Wood-Mizer puts ‘Strawberry Train’ back on track

Wooden passenger cars of this type (Left, now restored) were produced in Spain until the 1930s. Restoration of the wooden cars of ‘Strawberry Train’, a heritage tourist attraction, involved reverse engineering (R).


Wooden passenger cars of this type were produced in Spain until the 1930s. A total of 406 units were made and used as third-class carriages on passenger trains running along the Spanish coast.

When metal wagons were introduced, the railway companies were reluctant to order them since the summers in Spain were hot, and the wooden wagons were easier to keep cool.

In 1972, the third class for passengers was abolished, and companies faced a choice – to upgrade the wooden cars to second class status or to stop using them.

However, the upgrade price was too high, and the purpose of the wagons was changed. They turned into housing, a mobile workshop, a shop, and a school, and one such car is currently used as a meeting room in the office of Renfe Viajeros, the train operator.

Vintage wooden carriages were brought back in the ‘80s with the introduction of the tourist ‘Strawberry Train’, a top-rated journey in vintage carriages, from Madrid to Aranjuez and back, through many of the attractions of the Madrid community.

The ‘Strawberry Train’ consists of four passenger cars and two vans. However, moisture and time gradually destroyed the wooden elements of the structure, so there was a need for a complete renovation.

Planning operation

“We immediately ran into a problem: we needed drawings of the wagons so that the person who would repair them could restore the wagons while maintaining their original design,” said Juan José Peña, technical specialist at Renfe Viajeros.

“We proceeded from the Riga Charter which, on the one hand, tells us that the purpose of reconstruction is to preserve and reveal the importance of cultural heritage, and on the other hand, that authenticity must be preserved in this process (including the method, design, materials, and applications), convincingly testifying to the significance of this object,” he added.

Where the original plans indicated that the wood should be oak, that species was used. In other cases, where plans told that the exterior cladding would be in teak wood – which is not currently available – the wood of similar characteristics, Iroko (also known as African teak), was chosen.

“We opened up the insides of these cars, not knowing what awaited us, based solely on plans more than a century old, because the cars themselves are almost 100 years old,” Juan said.

The four carriages of the ‘Strawberry Train’ were built in 1920, 1923, 1927 and 1929 by different manufacturers, so they differed in design. Interestingly, the oldest one (1920) was in the best condition!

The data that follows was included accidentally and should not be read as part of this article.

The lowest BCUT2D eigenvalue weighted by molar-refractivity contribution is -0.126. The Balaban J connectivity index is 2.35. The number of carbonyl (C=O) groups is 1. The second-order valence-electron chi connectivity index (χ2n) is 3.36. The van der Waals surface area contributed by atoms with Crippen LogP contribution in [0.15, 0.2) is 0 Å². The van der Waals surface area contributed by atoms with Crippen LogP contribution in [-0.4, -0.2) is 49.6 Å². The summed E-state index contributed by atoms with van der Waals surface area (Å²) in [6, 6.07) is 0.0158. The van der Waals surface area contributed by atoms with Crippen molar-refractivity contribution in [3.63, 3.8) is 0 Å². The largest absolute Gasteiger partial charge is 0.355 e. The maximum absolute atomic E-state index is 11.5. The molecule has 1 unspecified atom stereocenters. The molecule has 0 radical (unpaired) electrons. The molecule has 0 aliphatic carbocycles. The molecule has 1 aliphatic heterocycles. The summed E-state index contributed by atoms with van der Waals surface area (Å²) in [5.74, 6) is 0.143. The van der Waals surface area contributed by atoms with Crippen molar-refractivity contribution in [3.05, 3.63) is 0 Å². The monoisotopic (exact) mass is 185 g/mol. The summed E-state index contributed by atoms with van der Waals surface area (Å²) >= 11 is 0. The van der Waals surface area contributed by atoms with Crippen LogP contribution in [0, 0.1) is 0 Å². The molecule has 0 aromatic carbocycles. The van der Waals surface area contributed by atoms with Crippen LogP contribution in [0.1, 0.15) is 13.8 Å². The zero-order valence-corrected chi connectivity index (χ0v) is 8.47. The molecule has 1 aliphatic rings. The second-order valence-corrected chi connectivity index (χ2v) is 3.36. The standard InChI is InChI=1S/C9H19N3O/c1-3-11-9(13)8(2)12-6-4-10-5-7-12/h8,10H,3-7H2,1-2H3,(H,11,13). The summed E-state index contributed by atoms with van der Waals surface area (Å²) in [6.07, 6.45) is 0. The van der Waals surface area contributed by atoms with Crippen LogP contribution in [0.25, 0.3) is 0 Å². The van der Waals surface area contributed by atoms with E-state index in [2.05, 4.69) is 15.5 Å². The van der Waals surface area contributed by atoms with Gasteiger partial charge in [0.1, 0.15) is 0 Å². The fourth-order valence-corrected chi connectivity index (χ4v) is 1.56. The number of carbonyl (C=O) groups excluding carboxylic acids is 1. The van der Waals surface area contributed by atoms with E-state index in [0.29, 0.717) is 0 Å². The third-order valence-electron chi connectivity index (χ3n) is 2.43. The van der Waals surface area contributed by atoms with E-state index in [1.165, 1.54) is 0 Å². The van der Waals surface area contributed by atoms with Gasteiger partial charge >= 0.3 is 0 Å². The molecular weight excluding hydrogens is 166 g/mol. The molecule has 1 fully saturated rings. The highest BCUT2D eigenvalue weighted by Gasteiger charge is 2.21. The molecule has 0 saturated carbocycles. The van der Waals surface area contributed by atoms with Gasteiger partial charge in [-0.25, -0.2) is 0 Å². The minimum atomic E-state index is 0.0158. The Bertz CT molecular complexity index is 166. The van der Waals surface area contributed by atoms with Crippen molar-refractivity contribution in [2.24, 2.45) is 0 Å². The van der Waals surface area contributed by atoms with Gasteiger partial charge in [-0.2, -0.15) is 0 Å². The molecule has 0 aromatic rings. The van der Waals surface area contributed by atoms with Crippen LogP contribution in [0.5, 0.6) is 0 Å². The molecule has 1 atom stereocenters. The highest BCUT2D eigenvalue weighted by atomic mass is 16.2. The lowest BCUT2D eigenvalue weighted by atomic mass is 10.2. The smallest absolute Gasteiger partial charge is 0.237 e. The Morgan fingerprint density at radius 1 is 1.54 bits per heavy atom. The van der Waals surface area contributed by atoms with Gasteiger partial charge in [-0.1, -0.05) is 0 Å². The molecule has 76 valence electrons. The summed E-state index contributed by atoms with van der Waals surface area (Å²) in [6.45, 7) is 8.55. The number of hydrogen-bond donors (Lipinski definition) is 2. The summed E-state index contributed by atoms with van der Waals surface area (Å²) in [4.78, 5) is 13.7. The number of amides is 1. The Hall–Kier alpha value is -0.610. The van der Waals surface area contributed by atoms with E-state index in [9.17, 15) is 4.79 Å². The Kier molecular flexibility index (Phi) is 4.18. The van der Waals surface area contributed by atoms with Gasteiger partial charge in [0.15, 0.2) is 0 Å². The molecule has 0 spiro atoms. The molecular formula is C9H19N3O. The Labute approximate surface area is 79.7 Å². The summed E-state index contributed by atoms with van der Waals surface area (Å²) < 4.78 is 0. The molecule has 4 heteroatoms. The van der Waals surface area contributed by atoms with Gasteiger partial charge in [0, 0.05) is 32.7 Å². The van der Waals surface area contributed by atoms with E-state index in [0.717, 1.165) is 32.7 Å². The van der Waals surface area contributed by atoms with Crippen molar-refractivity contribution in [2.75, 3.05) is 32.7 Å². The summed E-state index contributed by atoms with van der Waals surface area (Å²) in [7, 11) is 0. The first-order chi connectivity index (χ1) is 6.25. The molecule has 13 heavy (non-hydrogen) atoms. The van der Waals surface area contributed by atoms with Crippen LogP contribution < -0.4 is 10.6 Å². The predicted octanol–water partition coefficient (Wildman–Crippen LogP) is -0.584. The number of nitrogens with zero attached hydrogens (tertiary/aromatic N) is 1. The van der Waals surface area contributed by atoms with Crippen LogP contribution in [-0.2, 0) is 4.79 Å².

Efficient equipment

In this project, woodworker Emilio González Rodriguez was invited to work with the wagons, particularly for producing wooden elements. He arrived at the workshops of Renfe Viajeros with his Wood-Mizer LT20 mobile sawmill.

“I’m a Wood-Mizer fan! This machine is my best assistant,” said Emilio. “Thanks to my sawmill, I did most of the work to restore the cars.”

The Wood-Mizer sawmill doesn’t just saw logs; it makes precise cuts, which is very important when you make separate details. “I saved a lot of both, wood and time,” Emilio added.

The LT20 sawmill has a built-in electronic device that saves the required board dimensions in the microprocessor memory so that the machine works flexibly and quickly.

At the beginning of the project, 16 beams were required for each car. In the end, there were approximately 40. Emilio made parts for all the windows and shutters¬ – 20 in each wagon. Then he moved on to interior details: handrails, railings and floorboards.

“Do you know what is important to me? I did it myself! A typical sawmill would need at least one more person involved,” Emilio beamed. “This is a fast and accurate machine that will last you a lifetime if you take good care of it.”

Advanced engineering

The Wood-Mizer distributors in Spain taught Emilio how to operate the machine. They are always willing to be contacted if their clients have any questions.

The project also involved a restorer, Andrea Novosad. Her task was to restore the preserved elements. She also treated the wooden parts with wood-borer preservative, colour matched with dyes, and finished them.


These restored wooden carriages are an important historical heritage of the Spanish railways.


For metal parts, the process was similar; it involved grinding and painting with anti-corrosion and protective enamel.

“New parts are created with the use of the Wood-Mizer sawmill. My job is to protect them, paint them and finish them,” said Andrea.

“The great thing about these cars is that they have amazing engineering behind them. They are not just boxes covered with wooden slats. They are well-thought-out fitting, unloading,

and fastening systems that need to be learned and preserved,” Andrea said, adding: “It is incredible luck that these old carriages are not lost!”

(Courtesy: Wood-Mizer Asia).



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